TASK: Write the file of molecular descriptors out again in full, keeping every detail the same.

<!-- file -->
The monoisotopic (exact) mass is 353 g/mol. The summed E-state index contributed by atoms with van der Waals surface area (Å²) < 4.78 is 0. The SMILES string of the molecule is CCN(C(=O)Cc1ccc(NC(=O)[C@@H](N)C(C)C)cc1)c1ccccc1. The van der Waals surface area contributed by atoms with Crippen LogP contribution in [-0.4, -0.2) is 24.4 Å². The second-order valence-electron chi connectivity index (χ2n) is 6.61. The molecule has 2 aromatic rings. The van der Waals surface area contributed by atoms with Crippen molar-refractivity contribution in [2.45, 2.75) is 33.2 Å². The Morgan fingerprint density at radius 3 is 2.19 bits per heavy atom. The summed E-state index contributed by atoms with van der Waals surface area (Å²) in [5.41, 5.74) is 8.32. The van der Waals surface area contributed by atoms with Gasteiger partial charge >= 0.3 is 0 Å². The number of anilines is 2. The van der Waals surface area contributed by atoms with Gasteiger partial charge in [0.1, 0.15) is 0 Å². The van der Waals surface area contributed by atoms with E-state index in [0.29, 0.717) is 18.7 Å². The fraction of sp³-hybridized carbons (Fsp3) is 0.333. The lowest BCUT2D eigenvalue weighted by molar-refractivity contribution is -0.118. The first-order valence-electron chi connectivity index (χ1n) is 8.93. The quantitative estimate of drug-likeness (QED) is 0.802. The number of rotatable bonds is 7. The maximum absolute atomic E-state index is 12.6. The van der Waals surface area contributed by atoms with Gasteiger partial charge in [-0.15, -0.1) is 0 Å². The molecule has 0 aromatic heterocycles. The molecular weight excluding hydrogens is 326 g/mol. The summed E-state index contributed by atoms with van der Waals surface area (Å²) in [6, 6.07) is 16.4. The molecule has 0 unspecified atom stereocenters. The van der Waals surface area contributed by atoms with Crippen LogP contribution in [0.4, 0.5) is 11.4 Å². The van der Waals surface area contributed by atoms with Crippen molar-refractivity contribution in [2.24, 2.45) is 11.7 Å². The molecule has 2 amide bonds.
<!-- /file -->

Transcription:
The monoisotopic (exact) mass is 353 g/mol. The summed E-state index contributed by atoms with van der Waals surface area (Å²) < 4.78 is 0. The SMILES string of the molecule is CCN(C(=O)Cc1ccc(NC(=O)[C@@H](N)C(C)C)cc1)c1ccccc1. The van der Waals surface area contributed by atoms with Crippen LogP contribution in [-0.4, -0.2) is 24.4 Å². The second-order valence-electron chi connectivity index (χ2n) is 6.61. The molecule has 2 aromatic rings. The van der Waals surface area contributed by atoms with Crippen molar-refractivity contribution in [2.45, 2.75) is 33.2 Å². The Morgan fingerprint density at radius 3 is 2.19 bits per heavy atom. The summed E-state index contributed by atoms with van der Waals surface area (Å²) in [5.41, 5.74) is 8.32. The van der Waals surface area contributed by atoms with Gasteiger partial charge >= 0.3 is 0 Å². The number of anilines is 2. The van der Waals surface area contributed by atoms with Gasteiger partial charge in [0.1, 0.15) is 0 Å². The van der Waals surface area contributed by atoms with E-state index in [0.29, 0.717) is 18.7 Å². The fraction of sp³-hybridized carbons (Fsp3) is 0.333. The lowest BCUT2D eigenvalue weighted by molar-refractivity contribution is -0.118. The first-order valence-electron chi connectivity index (χ1n) is 8.93. The quantitative estimate of drug-likeness (QED) is 0.802. The number of rotatable bonds is 7. The maximum absolute atomic E-state index is 12.6. The van der Waals surface area contributed by atoms with Gasteiger partial charge in [-0.15, -0.1) is 0 Å². The molecule has 0 aromatic heterocycles. The molecular weight excluding hydrogens is 326 g/mol. The summed E-state index contributed by atoms with van der Waals surface area (Å²) in [6, 6.07) is 16.4. The molecule has 0 unspecified atom stereocenters. The van der Waals surface area contributed by atoms with Crippen LogP contribution in [0.4, 0.5) is 11.4 Å². The van der Waals surface area contributed by atoms with Crippen molar-refractivity contribution in [2.24, 2.45) is 11.7 Å². The molecule has 2 amide bonds.